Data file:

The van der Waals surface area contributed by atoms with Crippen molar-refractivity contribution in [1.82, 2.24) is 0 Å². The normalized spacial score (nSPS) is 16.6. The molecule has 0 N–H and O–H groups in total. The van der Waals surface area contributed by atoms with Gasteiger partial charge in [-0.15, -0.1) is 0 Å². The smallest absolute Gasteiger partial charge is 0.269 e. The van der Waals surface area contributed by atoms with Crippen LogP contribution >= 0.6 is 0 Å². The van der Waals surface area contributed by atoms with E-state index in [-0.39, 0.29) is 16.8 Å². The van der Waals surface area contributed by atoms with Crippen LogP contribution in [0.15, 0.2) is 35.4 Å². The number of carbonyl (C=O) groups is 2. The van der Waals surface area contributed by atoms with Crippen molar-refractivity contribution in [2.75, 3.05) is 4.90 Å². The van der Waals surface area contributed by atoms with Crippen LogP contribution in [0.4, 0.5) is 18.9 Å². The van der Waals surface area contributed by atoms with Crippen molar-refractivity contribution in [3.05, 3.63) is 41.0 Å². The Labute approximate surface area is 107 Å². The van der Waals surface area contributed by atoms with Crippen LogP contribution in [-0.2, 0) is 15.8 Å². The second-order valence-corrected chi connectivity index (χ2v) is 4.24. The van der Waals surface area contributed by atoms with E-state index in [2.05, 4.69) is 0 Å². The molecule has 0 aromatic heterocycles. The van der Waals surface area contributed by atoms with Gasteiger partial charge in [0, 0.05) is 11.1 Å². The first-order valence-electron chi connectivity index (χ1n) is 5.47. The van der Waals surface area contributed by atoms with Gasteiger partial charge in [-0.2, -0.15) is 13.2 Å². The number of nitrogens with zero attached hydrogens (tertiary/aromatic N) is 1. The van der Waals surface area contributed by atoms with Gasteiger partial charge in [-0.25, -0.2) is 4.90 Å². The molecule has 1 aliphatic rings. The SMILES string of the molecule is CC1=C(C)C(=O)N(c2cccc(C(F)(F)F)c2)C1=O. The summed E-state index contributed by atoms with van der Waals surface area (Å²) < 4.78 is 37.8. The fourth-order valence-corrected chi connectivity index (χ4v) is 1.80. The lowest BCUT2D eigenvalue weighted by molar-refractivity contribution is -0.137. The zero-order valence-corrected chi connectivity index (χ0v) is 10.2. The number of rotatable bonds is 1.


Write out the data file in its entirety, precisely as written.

The van der Waals surface area contributed by atoms with Crippen molar-refractivity contribution in [1.82, 2.24) is 0 Å². The normalized spacial score (nSPS) is 16.6. The molecule has 0 N–H and O–H groups in total. The van der Waals surface area contributed by atoms with Gasteiger partial charge in [-0.15, -0.1) is 0 Å². The smallest absolute Gasteiger partial charge is 0.269 e. The van der Waals surface area contributed by atoms with Crippen LogP contribution >= 0.6 is 0 Å². The van der Waals surface area contributed by atoms with E-state index in [-0.39, 0.29) is 16.8 Å². The van der Waals surface area contributed by atoms with Crippen LogP contribution in [0.15, 0.2) is 35.4 Å². The number of carbonyl (C=O) groups is 2. The van der Waals surface area contributed by atoms with Crippen molar-refractivity contribution in [2.75, 3.05) is 4.90 Å². The van der Waals surface area contributed by atoms with Crippen LogP contribution in [0.4, 0.5) is 18.9 Å². The van der Waals surface area contributed by atoms with Crippen molar-refractivity contribution in [3.05, 3.63) is 41.0 Å². The Labute approximate surface area is 107 Å². The van der Waals surface area contributed by atoms with Crippen LogP contribution in [-0.2, 0) is 15.8 Å². The second-order valence-corrected chi connectivity index (χ2v) is 4.24. The van der Waals surface area contributed by atoms with E-state index in [2.05, 4.69) is 0 Å². The molecule has 0 aromatic heterocycles. The van der Waals surface area contributed by atoms with Gasteiger partial charge in [0, 0.05) is 11.1 Å². The first-order valence-electron chi connectivity index (χ1n) is 5.47. The van der Waals surface area contributed by atoms with Gasteiger partial charge in [-0.2, -0.15) is 13.2 Å². The number of nitrogens with zero attached hydrogens (tertiary/aromatic N) is 1. The van der Waals surface area contributed by atoms with Gasteiger partial charge in [-0.25, -0.2) is 4.90 Å². The molecule has 1 aliphatic rings. The SMILES string of the molecule is CC1=C(C)C(=O)N(c2cccc(C(F)(F)F)c2)C1=O. The summed E-state index contributed by atoms with van der Waals surface area (Å²) < 4.78 is 37.8. The fourth-order valence-corrected chi connectivity index (χ4v) is 1.80. The lowest BCUT2D eigenvalue weighted by molar-refractivity contribution is -0.137. The zero-order valence-corrected chi connectivity index (χ0v) is 10.2. The number of rotatable bonds is 1.